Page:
Amos Oz: An Optimistic Israeli
Amos Oz is probably Israel's best known writer. Now 65, he looks and speaks like an elder statesman. For a man who doesn't feel at home in English, he speaks it very well. Talking in well measured sentences with both wit and imagery, intelligence and humanity shine out of his words. He is not here to speak about politics. He would like to talk of 'the Israel beyond the headlines'. His novels are moving personal books where politics is only part of the backdrop to the important things in life: love, death, desire, loneliness, etc. As he says, "Even on the slope of an erupting volcano, life goes on."
However he has taken a political position - and is a leading figure in the Israeli 'Peace Now' movement. As a writer he feels a duty to speak out against 'tainted language': "When people are described as parasites, sooner or later they will be treated as parasites". As a journalist he writes angry pieces. "I tell the government to go to hell," he sighs "But they do not listen to me."
His message at the book festival is surprisingly optimistic. He describes the Israeli-Palestinian conflict as a "clash between right and right" (although "recently between wrong and wrong") since both people have a right to a homeland. Asked about the future, Oz predicts that there will be a peaceful two state solution: Jerusalem will be split and the settlements at least partially disbanded, but there will be no mass resettlement of Palestinians in Israel. The two peoples must become neighbours, and he is hopeful that they will. Eventually.
He is not a naive dreamer: he condemns the leadership of the 'Mr Sharafats'. The current Palestinian campaign is "short sighted and fanatic" - but this does not change the righteousness of their claim. He is optimistic because he feels the majority on both sides, regardless of whether they like it or not, now accept that a two state solution is inevitable. "All the cruelty and bloodshed cannot change the fact that neither side will go away."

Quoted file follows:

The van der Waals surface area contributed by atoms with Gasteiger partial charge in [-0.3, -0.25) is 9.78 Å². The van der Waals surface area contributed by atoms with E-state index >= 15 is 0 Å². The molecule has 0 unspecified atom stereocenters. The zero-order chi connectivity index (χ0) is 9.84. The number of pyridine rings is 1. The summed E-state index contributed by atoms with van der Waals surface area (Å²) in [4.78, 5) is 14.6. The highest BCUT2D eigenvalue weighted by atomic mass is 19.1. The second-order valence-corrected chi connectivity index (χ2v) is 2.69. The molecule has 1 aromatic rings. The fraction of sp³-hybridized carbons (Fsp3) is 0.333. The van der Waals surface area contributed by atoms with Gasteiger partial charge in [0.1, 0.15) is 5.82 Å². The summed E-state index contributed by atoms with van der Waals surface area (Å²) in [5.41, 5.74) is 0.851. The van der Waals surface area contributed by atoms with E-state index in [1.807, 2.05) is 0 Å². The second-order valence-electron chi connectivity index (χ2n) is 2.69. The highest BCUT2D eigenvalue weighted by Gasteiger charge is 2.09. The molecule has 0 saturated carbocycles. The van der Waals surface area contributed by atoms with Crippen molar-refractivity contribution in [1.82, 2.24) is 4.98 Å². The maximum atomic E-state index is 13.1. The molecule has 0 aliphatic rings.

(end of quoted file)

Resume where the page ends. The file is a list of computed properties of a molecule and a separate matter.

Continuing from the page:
But he is here to talk about writing and language, about his latest book "The Same Sea", and his passion for Hebrew. The Same Sea is about a bereaved family. It is a strange book that blurs the line between poetry and prose. A novel, told in free verse, with a playful attitude towards reality: The dead wife/mother pops up to defend her son ("a little thing like being dead will not stop a Jewish mother"). Characters talk to those who are absent and know what is happening on the other side of the world. Amos Oz himself wanders in and talks to the characters. He describes "The Same Sea" as 'pre-archaic', an attempt to go back to the age of troubadours who mixed story with song, and the novel was 'a vagabond creature'.
It started accidently: He began writing a conventional novel. Each night he wrote some verses as notes or just for relaxation. After several weeks he realised these were the book. Since then it has taken 5 years to write, which Amos Oz blames on its' shortness ("A concise book is harder to write than a long one").
He reads a passage, first in translation and then in Hebrew. He is passionate about Hebrew, which with unabashed bias he calls 'the best musical instrument in the world', and attempts to communicate some of that passion to us. Hebrew is a language that slept for 17 centuries, and retains a strong flavour of its nomadic roots. For example there is no verb 'to have', only 'there is with me'. Other characteristics include concise phrasing (as an example he gives the 3 syllable opening sentence to one of his novels which became 5 times as long in translation), and a fluid attitude towards tense. Apparently biblical Hebrew had no present tense. Modern Hebrew does, but it is a fluid thing, allowing elegant transitions between past, present and future with the 'clunky changing of gears' required by other languages.
Given this passion, translation is a tricky issue for him. He describes it as "like making love through a blanket" but softens this to "like playing a concerto for the violin on piano": It can work, but only as long as you don't try to play the piano like a violin. He tells his translator Nicholas De Lange to be "unfaithful in order to be loyal". He thinks De Lange succeeds. Amos Oz's books should appeal regardless of attitudes towards Israel - or interest in its problems. They are set in Israel because that is where he lives and what he knows. They deal with politics because their characters have to. But they are about life, not politics: desire and loneliness, love and death; the things common to everyone.
© D.Winterstein, 2002
© Daniel Winterstein 1998-2008
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